Melton is a perfect example of an offender already on the path to atonement, but this can happen after conviction too, the authors argue.

Raphael Johnson, who was convicted  of second degree murder and spent many years in solitary confinement because of misconduct, decided to turn his life around while imprisoned. While institutionalized, he became a certified carpenter, plumber, electrician, and paralegal while corresponding and apologizing to his victim’s family.

Johnson’s story, the authors explain, shows how being on the “path of atonement” is important for personal and systematic reform, since he improved himself while improving the lives of the victim that he cannot bring back.

The Logistics of a New Program

The authors explain that a public redemption program’s aim is to fundamentally change how we treat offenders who are working towards a better future. This way, other offenders will be inspired to do the same, it’ll help the offenders to avoid future criminality.

The proposed public redemption plan outlined would begin with an initial application, followed by a hearing where the “positive example” offender would present her case to prove that she is rehabilitated and is passionate about making a difference.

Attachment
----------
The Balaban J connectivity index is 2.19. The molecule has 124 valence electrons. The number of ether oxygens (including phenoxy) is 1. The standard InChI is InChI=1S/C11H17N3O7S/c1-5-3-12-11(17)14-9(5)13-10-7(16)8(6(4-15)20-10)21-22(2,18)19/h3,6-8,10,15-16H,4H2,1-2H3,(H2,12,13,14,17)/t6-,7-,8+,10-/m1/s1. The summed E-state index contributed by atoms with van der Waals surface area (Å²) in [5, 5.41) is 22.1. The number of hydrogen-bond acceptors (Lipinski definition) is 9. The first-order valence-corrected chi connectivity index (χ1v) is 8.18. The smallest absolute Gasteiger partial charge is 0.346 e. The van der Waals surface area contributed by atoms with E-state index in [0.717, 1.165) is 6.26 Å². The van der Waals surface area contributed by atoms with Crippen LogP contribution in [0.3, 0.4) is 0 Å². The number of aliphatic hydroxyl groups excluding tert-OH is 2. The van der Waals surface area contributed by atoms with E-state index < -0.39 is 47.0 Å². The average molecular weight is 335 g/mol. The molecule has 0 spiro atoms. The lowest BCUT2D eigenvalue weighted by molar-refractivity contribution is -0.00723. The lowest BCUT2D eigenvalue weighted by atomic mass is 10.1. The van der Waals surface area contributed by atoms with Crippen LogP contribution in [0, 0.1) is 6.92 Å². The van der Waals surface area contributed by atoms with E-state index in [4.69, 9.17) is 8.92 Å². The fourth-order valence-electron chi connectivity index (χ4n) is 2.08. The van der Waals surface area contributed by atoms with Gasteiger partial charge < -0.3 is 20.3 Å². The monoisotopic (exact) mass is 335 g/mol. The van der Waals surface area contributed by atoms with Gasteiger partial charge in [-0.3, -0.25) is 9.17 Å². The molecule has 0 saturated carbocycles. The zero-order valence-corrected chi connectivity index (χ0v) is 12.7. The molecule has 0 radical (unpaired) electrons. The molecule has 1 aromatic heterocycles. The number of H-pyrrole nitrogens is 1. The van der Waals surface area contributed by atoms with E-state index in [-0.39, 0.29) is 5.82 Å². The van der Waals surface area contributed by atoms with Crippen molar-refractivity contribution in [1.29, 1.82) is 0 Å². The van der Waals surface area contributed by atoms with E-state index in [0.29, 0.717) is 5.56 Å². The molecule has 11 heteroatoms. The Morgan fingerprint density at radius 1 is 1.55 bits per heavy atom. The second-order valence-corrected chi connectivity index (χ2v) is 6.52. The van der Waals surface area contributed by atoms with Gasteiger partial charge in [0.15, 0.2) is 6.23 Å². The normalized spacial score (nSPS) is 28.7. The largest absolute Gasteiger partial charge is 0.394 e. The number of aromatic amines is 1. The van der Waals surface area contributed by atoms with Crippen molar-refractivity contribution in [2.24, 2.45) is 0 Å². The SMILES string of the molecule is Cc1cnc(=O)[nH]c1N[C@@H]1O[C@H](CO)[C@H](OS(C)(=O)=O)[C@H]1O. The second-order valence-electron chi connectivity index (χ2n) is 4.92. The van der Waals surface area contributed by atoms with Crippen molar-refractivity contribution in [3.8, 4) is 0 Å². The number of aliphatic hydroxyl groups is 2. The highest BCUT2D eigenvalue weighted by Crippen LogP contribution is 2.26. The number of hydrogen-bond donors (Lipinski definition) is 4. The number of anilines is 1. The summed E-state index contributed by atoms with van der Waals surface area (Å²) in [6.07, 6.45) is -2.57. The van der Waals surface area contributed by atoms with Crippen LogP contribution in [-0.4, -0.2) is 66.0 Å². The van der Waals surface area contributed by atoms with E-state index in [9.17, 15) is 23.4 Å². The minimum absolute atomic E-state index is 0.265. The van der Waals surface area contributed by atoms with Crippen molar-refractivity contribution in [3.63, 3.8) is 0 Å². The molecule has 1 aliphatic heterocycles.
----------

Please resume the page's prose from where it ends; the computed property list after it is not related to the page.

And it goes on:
The hearing would generally take place after “the deserved punishment” has been completed, the authors suggest.

Anticipating skeptics who would argue it’s easy to “fudge” reformed behavior, the authors argue that “that the public redemption decision be made by a jury.”

“No doubt juries will exercise some flexibility in interpreting whether the prerequisites are satisfied in a given case,” they wrote.

The authors also suggested that a state governor could decide the case through executive clemency or pardoning power, which would add reliability and authority.

“The costs of a public redemption procedure ought to be minimal” because “there are  essentially no limitations on the kind of information that can be introduced, there is  essentially no pre-hearing procedure needed,” like a lengthy voir dire that criminal trials experience, the authors wrote.